Agastyar is now one of the most famous of holy men in India. He is considered to be a great sage and ascetic yogi and the oldest teacher of ancient times. Though less than five feet tall. he was a fighter, a famous hunter and an archer, who triumphed over barbarous enemies, and whom like Hercules, of ancient Greece, none could approach in eating and drinking.

The second stage of Agastyar's pilgrimage to the South begins with his residence at Malakuta, three miles east of Badami (the ancient vatapipura) otherwise known as Dakshinakasi, in the Kaladgi District of the Mumbai Presidency. This now residence is about three hundred miles south from his Nasik ashram. During this second stage he ate Vatapi and destroyed llvala (also known as Vilvala) as described above.

During the third stage, there are many stories about him at Pothigai, known also as the Pothigai Hills, one of the southern most promontories of the Western Ghats, in the Pandya country. During his residence in the very center of Tamil Nadu, he is credited with having founded the first Tamil Academy or Sangam, and having presided over it, besides writing an extensive Tamil Grammar and many other works on medicine, pharmacy, alchemy, botany, yoga, moral and natural philosophy, the education of youth, religious rites and ceremonies, exorcism, prayer, mysticism and even magic.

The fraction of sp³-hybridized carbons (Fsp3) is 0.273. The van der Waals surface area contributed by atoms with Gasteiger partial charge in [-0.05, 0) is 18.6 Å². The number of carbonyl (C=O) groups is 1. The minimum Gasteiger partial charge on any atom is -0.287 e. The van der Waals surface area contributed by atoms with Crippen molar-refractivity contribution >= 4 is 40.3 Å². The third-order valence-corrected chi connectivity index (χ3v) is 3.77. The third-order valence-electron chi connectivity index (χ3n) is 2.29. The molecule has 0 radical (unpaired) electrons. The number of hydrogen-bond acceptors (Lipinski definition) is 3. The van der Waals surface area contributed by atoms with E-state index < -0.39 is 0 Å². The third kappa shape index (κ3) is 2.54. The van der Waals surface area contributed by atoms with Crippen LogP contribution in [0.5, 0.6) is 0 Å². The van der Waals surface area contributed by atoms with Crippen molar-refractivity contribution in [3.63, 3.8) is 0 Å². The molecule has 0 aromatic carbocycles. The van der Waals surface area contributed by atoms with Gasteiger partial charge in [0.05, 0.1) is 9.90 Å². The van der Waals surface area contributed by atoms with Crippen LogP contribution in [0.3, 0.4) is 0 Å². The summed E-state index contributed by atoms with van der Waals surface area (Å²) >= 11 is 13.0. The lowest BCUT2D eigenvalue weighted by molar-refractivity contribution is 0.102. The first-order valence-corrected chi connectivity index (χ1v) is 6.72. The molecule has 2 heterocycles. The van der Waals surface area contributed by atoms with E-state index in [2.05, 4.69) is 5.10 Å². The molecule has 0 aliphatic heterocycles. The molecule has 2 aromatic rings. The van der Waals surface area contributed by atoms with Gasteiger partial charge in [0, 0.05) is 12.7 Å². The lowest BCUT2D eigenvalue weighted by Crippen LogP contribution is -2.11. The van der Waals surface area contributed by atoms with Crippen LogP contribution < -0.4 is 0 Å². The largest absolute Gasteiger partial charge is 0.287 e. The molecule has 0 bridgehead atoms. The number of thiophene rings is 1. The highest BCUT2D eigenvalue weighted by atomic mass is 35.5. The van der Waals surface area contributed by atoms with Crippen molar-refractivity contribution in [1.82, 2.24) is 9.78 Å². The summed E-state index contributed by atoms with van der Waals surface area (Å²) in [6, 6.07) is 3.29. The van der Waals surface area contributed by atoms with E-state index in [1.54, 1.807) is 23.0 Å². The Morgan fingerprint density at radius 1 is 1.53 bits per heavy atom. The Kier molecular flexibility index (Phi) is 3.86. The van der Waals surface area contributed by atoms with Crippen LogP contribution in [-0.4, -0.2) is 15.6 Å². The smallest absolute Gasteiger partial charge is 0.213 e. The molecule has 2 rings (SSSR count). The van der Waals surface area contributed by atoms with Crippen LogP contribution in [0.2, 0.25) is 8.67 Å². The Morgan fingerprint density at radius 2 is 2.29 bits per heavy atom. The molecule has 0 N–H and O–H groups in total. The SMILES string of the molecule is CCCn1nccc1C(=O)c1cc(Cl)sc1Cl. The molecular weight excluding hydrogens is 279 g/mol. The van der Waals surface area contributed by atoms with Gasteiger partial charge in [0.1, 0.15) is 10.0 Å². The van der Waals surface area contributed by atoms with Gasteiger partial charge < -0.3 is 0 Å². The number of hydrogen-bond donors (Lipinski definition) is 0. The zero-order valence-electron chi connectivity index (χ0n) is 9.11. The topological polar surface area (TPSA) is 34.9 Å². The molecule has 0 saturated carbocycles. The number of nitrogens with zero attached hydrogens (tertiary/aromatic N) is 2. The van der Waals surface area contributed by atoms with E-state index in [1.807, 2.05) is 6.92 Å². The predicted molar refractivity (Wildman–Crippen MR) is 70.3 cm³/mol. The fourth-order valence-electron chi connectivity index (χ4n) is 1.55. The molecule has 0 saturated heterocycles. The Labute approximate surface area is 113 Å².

According to tradition, in two more stages of migration, he crosses the seas to the Indonesian Islands. Here he is said to have visited Barhinadvipa (Borneo), Kusa Dvipa, and Varaha Dvipa. Here too he appears to have taken up his abode in the Maha Malaya Hill in Malaya Dvipa (now known as Malaysia). In the fifth stage he crosses over to the mainland and enters Siam (Thailand) and Cambodia. It was here, near the end of his journey eastwards, that he was obliged to marry a local beauty, Yasomati by name, and leave by her a royal progeny among whom King Yasovarma was an outstanding personage. (Pillai, 1979, p. 256-257, 262)

The most famous ashram site, in the Tinnevely district near the Courtrallam waterfalls in the Pothigai mountains of southern Tamil Nadu, is where he is reported to be living to this day. Babaji was initiated into Kriya Kundalini Pranayama here by Agastyar.